Lazy Luddite Log


Land of the Long White Cloud

It has been over a month since my last post. Of that time I only spent twelve days in New Zealand (14 January to 4 February) but somehow I feel my blogging tardiness can be attributed to that time (once travel preparation and its inverse are taken into account). Anyway here now is a short report on that holiday.

I went with Anne (we have been dating since Spring) who is a superb planner of holidays. We stayed some of the time with friends of hers who have recently moved to NZ. Also Anne somehow managed to convince some other friends to holiday there at the same time so we had plenty of familiar faces while overseas for much of the time.

In that time we experienced different forms of accommodation. We started crashing on the sofa-bed of friends in Auckland. Then we stayed at a youth hostel in Wellington. Then in an absolutely lovely relaxing historic B&B in the township of Picton. Then a traditional hotel (complete with the common dining room of hotels seen in so many old films) in Christchurch. And finally scout camp bunkrooms at a medieval festival in the Canterbury area. This was interesting to me as much of my past travel accommodation has been limited to just a few forms.

We also utilised different modes of transport which is always a part of the travelling experience. To start with there was plane to and from NZ. The three to four hour flight is the right duration to truly get a sense of moving a massive distance while still keeping relatively fresh. The two-hour time difference from home barely affected us sleep-wise. We had a fantastic overland train ride from Auckland to Wellington. Then there was a ferry ride from Wellington on the North Island to Picton on the South Island. Then a hire car drive along the spectacular east coast to Christchurch. In between times there were also daylong tours by hire car or mini-bus. Every mode of transport is a different way of experiencing the scenery.

So far this entry is rather catalogue-like in its listing of things. I apologise for that but I lost a more flowing and personalised post in an incident of internet-freeze yesterday so this one will just have to do now. This will just have to be one of those cases in which the written description of something cannot hope to convey the fullness of the experience.

New Zealand has a population size similar to that of metropolitan Melbourne. Is that all? Somehow it seems like much more in that they manage to support a number of population centres that truly have the look and feel which warrants the designation of ‘city’. Auckland is big and bustling. Christchurch is serene and stately in comparison but still very much a city. Wellington I rather cruelly described as ‘Canberra by the Sea’ but in truth it is much nicer than that and has a history much longer than its elevation to the status of national capital. Visiting a new city – any new city – I always find exciting so this holiday was the trifecta for me.

In between (and even from within) these locales one discovers impressive landscape very different from that of continental Australia (I say continental Australia as there is a lot of similarity to the scenery in Tasmania and New Zealand). The coastline is excitingly complex in its sum of islands and inlets. The contours of the landscape challenge Australian-born notions of the distinction between ‘hill’ and ‘mountain’. Sometimes one can imagine one is seeing volcanic or tectonic action frozen in a moment. The presence of green grass and forest is commonplace from the semi-tropical lushness of the Bay of Islands (northern part of the North Island) to the temperate conditions in Canterbury on the South Island. The daytime sky is characterised by massive white fluffy north-south stretching clouds while the night time is filled with stars (and we got an excellent view of the Great Comet of 2007 on one nightly drive).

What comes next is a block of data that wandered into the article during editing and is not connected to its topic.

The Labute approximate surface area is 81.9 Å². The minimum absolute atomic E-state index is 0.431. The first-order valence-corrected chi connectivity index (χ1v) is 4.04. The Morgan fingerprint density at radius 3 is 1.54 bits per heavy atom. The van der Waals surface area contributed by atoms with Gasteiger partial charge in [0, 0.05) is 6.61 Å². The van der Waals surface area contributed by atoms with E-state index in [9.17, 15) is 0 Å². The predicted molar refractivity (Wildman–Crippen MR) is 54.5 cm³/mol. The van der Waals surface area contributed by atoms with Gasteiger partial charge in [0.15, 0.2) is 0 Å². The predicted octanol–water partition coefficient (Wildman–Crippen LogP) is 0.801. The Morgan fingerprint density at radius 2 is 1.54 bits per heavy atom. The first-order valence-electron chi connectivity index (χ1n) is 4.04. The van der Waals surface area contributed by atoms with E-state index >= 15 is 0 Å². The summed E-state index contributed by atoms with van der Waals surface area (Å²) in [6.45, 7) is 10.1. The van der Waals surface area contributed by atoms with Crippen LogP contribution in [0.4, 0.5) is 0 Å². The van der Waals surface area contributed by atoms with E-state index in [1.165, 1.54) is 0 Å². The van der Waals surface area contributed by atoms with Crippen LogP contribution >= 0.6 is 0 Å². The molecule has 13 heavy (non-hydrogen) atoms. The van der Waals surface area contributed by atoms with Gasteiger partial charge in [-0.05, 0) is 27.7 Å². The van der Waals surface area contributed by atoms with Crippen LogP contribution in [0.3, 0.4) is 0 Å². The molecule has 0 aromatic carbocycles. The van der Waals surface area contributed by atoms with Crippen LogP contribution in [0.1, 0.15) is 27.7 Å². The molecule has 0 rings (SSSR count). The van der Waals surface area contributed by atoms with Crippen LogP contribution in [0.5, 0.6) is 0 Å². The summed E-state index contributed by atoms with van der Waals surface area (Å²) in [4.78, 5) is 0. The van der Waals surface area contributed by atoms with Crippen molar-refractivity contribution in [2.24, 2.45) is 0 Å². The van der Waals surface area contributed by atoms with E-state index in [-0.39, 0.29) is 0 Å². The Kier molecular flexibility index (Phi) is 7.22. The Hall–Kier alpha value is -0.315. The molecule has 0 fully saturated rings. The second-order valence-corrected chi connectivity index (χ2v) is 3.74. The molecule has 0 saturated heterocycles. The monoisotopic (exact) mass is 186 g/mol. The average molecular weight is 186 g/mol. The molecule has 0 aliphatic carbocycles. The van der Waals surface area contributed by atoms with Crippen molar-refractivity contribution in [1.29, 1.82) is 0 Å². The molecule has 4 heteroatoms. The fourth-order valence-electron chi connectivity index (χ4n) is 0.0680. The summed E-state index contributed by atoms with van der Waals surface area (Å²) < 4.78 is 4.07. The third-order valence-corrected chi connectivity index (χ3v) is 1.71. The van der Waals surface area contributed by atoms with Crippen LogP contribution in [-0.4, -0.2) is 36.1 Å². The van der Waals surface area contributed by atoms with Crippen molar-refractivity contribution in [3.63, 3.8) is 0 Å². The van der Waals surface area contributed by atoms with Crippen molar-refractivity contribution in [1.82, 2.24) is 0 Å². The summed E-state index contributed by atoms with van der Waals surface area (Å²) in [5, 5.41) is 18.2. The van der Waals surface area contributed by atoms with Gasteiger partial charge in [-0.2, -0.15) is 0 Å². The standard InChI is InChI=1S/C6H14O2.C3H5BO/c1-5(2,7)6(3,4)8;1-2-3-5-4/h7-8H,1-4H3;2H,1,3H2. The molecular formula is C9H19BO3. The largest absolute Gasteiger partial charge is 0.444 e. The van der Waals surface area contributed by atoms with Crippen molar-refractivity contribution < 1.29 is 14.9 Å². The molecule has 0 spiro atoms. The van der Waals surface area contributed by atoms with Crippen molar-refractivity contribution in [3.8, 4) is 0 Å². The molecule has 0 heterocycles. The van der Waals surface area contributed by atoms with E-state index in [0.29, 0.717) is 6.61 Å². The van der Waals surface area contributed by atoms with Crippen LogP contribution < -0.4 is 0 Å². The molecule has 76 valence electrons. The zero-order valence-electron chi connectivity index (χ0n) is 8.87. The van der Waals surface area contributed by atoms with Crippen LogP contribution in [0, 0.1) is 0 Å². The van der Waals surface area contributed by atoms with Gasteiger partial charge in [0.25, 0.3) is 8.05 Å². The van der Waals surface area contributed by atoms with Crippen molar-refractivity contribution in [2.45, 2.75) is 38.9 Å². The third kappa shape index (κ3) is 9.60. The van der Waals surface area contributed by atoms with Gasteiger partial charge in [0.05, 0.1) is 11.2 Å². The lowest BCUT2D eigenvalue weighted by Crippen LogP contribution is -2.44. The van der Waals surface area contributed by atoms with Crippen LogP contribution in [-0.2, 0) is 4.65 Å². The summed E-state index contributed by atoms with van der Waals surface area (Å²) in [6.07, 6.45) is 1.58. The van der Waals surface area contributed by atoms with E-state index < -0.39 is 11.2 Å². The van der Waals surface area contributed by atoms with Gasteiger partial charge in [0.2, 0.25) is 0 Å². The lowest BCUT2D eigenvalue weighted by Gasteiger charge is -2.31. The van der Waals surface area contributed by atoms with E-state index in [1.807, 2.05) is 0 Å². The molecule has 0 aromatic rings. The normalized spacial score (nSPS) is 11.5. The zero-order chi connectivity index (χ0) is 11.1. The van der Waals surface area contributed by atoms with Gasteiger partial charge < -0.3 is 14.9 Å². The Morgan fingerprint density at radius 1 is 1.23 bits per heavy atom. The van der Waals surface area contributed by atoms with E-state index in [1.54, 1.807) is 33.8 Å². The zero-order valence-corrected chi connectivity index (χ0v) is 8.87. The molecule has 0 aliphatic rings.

The human aspects of New Zealand however are much more similar to that of Australia. In this sense I think that there is nothing more like Australia than New Zealand. And because of that similarity one becomes all-the-more aware of the small differences (much in the same way one does in travelling interstate). I noticed all sorts of trivial differences like the fact that all pedestrian crossings there are zebra crossings (take that motorists!) or the practice of calling milkbars ‘superettes’ (another way of saying ‘mini-mart’ I suppose).

There are much more significant differences that that however. In particular the presence of a big Maori and Polynesian population is noteworthy. My quick examination of the history of Maori-Pakeha relations is far too basic for me to say anything on the topic here other than that it is much more complex than any notion of oppressed-and-oppressor will allow.

It is difficult to say what I enjoyed most in NZ. A wine-tasting tour of the renowned Malborough region was an excellent experience that expanded my paltry understanding of the lore of wine. However even just taking a walk at random in the backstreets of Ranui (a very ordinary suburb of Auckland) in the futile hope of finding my way onto a tree-covered hilltop I had seen from a distance (the hill was covered in private hobby farms and so my quest was thwarted) is something I remember fondly. I have definitely taken care of any wanderlust for the present time.


I am writing this addendum at the start of April. This is a subject oriented blog rather than a personal journal. And yet at times personal matters cannot help but creep into things. So in writing a report on my visit to NZ I naturally named my partner in travel - Anne - who was also my romantic partner. Now however our relationship has ended. This we have done amicably as is customary among our friends. It was an exciting sixish months of my life. But now back to our regularly scheduled program...



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